I don't live particularly close to an audio retailer, but I guess I could ask around to see if any in my city would let me try monitors before buying. I don't particularly trust my ears in this regard though - as we've already said, the speakers that sound the most pleasing aren't necessarily the most accurate.

Am I right in saying that at a certain price point my money would better spent on more bass trapping and acoustic treatment, rather than top of the line speakers? It's difficult to know what is an appropriate budget considering the acoustic treatment I currently have.

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#2670687 - 03/07/15 08:25 AM Re: General Recording Setup Advice & Studio Monitor Selection [Re: asdfasd]
l5357 Offline
Member

Registered: 09/13/07
Posts: 11
Yes, there are a number of nearfield monitor candidates missing from the resolution tests. For instance, I would like to see the test results for the Event Opals. But the methodology used and test results reported are instructive.


Edited by l5357 (03/07/15 08:31 AM)

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#2670718 - 03/07/15 11:38 AM Re: General Recording Setup Advice & Studio Monitor Selection [Re: l5357]
Ethan Winer Moderator Offline
MP Hall of Fame Member

Registered: 06/12/00
Posts: 8905
Loc: New Milford, CT, USA
Philip Newell's book Recording Studio Design shows response and waterfall graphs for a large number of popular studio monitors. The problem with all such reports is they quickly become obsolete because so many new models are introduced all the time.

--Ethan

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#2670839 - 03/08/15 07:28 AM Re: General Recording Setup Advice & Studio Monitor Selection [Re: Ethan Winer]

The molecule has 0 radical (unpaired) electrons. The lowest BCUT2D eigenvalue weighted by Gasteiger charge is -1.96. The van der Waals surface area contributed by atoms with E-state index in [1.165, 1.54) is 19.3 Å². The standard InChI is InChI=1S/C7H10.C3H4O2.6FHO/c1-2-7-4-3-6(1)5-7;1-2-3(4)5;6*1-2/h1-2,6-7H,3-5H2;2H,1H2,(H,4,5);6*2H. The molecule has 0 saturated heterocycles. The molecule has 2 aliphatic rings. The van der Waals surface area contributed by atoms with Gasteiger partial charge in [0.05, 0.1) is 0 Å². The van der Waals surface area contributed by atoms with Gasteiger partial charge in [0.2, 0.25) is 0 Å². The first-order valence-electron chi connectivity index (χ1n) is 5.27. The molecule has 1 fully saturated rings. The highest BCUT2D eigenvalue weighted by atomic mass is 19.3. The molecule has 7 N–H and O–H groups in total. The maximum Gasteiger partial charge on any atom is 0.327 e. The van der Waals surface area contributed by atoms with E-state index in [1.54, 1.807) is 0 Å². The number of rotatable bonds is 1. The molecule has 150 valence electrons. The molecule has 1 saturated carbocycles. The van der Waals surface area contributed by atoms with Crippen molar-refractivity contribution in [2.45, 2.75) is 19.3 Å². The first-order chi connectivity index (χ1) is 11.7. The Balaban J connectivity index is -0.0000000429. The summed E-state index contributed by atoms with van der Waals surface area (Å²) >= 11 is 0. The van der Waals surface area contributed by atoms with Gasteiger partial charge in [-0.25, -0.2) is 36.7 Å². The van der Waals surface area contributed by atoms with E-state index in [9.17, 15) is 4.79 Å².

asdfasd Offline
Senior Member

Registered: 07/07/14
Posts: 57
Very much agree about the Event Opals. Would love to see those test results, as when I think about saving up for very good monitors, it's usually the Opals that I have in mind.

I'll have to see if I can get my hands on Philip Newell's book.

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#2670902 - 03/08/15 11:23 AM Re: General Recording Setup Advice & Studio Monitor Selection [Re: asdfasd]
Ethan Winer Moderator Offline
MP Hall of Fame Member

Registered: 06/12/00
Posts: 8905
Loc: New Milford, CT, USA
I'll warn you, Newell's book is excellent but it's very pricey.

--Ethan

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#2671001 - 03/09/15 02:16 AM Re: General Recording Setup Advice & Studio Monitor Selection [Re: Ethan Winer]
asdfasd Offline
Senior Member

Registered: 07/07/14
Posts: 57
After looking up the price of the book, I think I might be better off putting the money towards my monitors razz

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#2671011 - 03/09/15 05:07 AM Re: General Recording Setup Advice & Studio Monitor Selection [Re: asdfasd]
Rky Offline
Senior Member

Registered: 07/15/06
Posts: 162
Loc: Chicagoland,Illinois,USA
Did you try the library? Some networks can search the entire country. I've gotten books as far away as Alaska.

Cheers,
Rock

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#2672124 - 03/12/15 01:13 PM Re: General Recording Setup Advice & Studio Monitor Selection [Re: Rky]
l5357 Offline
Member

Registered: 09/13/07
Posts: 11
Arnold, the Newell book referred to by Ethan above does contain test results for the JBL LSR 25 and 32 and the Behringer truth monitors. Those tests were conducted by Keith Holland who also did the tests posted at the resolution magazine website linked in my post above. Curiously, the book contains some test results not on the website and vice versa.

It is remarkable how well the original Mackie HR824's perform relative to even much costlier monitors. Unfortunately, it appears that the Mk2 version of those don't have as flat a frequency response and have more low-frequency distortion, although whether that would be noticeable in actual use would remain to be seen.


Edited by l5357 (03/12/15 02:13 PM)

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#2672234 - 03/12/15 10:20 PM Re: General Recording Setup Advice & Studio Monitor Selection [Re: l5357]
asdfasd Offline
Senior Member

Registered: 07/07/14
Posts: 57
Libraries in my city don't appear to have that book unfortunately. I did find a frequency response graph for the Event Opals on their site here although I don't know how reliable it is. Am I right in saying that the displayed frequency response isn't overly impressive for a $3000 monitor anyway?

When reading up on good monitors everyone is mentioning monitor controllers. Is it necessary to have a monitor controller? The list of things to buy seems never-ending..

Edit: To find the frequency response in the link above you'll need to click on 'specs' first.


Edited by asdfasd (03/12/15 10:22 PM)